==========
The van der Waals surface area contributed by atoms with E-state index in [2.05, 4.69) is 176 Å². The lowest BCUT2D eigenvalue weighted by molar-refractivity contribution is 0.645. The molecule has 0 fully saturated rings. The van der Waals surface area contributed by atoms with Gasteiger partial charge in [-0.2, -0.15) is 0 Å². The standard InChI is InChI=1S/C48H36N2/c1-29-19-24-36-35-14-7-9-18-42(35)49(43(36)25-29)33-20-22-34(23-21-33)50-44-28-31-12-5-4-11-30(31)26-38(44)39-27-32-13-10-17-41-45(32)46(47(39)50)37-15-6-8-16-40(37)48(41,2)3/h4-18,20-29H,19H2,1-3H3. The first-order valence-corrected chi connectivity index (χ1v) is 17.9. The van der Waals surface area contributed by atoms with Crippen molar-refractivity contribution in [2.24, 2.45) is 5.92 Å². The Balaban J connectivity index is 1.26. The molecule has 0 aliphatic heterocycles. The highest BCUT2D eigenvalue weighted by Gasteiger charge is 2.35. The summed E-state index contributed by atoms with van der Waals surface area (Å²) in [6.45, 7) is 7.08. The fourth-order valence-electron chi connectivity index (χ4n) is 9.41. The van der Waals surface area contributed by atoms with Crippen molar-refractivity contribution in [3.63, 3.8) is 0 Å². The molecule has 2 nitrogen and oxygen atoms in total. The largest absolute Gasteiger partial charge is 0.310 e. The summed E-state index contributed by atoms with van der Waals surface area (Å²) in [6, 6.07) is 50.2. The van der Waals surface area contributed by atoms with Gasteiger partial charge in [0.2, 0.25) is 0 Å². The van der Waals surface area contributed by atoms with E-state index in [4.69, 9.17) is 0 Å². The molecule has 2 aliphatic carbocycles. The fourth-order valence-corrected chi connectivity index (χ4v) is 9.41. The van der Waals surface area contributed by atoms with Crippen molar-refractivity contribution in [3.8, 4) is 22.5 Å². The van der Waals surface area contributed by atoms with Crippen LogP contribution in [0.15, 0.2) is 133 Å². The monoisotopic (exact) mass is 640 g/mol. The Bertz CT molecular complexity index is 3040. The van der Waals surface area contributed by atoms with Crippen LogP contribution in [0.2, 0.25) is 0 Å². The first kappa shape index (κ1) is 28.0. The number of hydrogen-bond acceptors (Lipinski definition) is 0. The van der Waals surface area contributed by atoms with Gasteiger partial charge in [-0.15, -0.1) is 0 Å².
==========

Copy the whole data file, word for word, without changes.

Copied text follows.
The van der Waals surface area contributed by atoms with E-state index in [2.05, 4.69) is 176 Å². The lowest BCUT2D eigenvalue weighted by molar-refractivity contribution is 0.645. The molecule has 0 fully saturated rings. The van der Waals surface area contributed by atoms with Gasteiger partial charge in [-0.2, -0.15) is 0 Å². The standard InChI is InChI=1S/C48H36N2/c1-29-19-24-36-35-14-7-9-18-42(35)49(43(36)25-29)33-20-22-34(23-21-33)50-44-28-31-12-5-4-11-30(31)26-38(44)39-27-32-13-10-17-41-45(32)46(47(39)50)37-15-6-8-16-40(37)48(41,2)3/h4-18,20-29H,19H2,1-3H3. The first-order valence-corrected chi connectivity index (χ1v) is 17.9. The van der Waals surface area contributed by atoms with Crippen molar-refractivity contribution in [2.24, 2.45) is 5.92 Å². The Balaban J connectivity index is 1.26. The molecule has 0 aliphatic heterocycles. The highest BCUT2D eigenvalue weighted by Gasteiger charge is 2.35. The summed E-state index contributed by atoms with van der Waals surface area (Å²) in [6.45, 7) is 7.08. The fourth-order valence-electron chi connectivity index (χ4n) is 9.41. The van der Waals surface area contributed by atoms with Crippen molar-refractivity contribution in [3.63, 3.8) is 0 Å². The molecule has 2 nitrogen and oxygen atoms in total. The largest absolute Gasteiger partial charge is 0.310 e. The summed E-state index contributed by atoms with van der Waals surface area (Å²) in [6, 6.07) is 50.2. The van der Waals surface area contributed by atoms with Gasteiger partial charge in [0.2, 0.25) is 0 Å². The van der Waals surface area contributed by atoms with E-state index in [4.69, 9.17) is 0 Å². The molecule has 2 aliphatic carbocycles. The fourth-order valence-corrected chi connectivity index (χ4v) is 9.41. The van der Waals surface area contributed by atoms with Crippen molar-refractivity contribution in [3.8, 4) is 22.5 Å². The van der Waals surface area contributed by atoms with Crippen LogP contribution in [0.15, 0.2) is 133 Å². The monoisotopic (exact) mass is 640 g/mol. The Bertz CT molecular complexity index is 3040. The van der Waals surface area contributed by atoms with Crippen LogP contribution in [0.2, 0.25) is 0 Å². The first kappa shape index (κ1) is 28.0. The number of hydrogen-bond acceptors (Lipinski definition) is 0. The van der Waals surface area contributed by atoms with Gasteiger partial charge in [-0.15, -0.1) is 0 Å².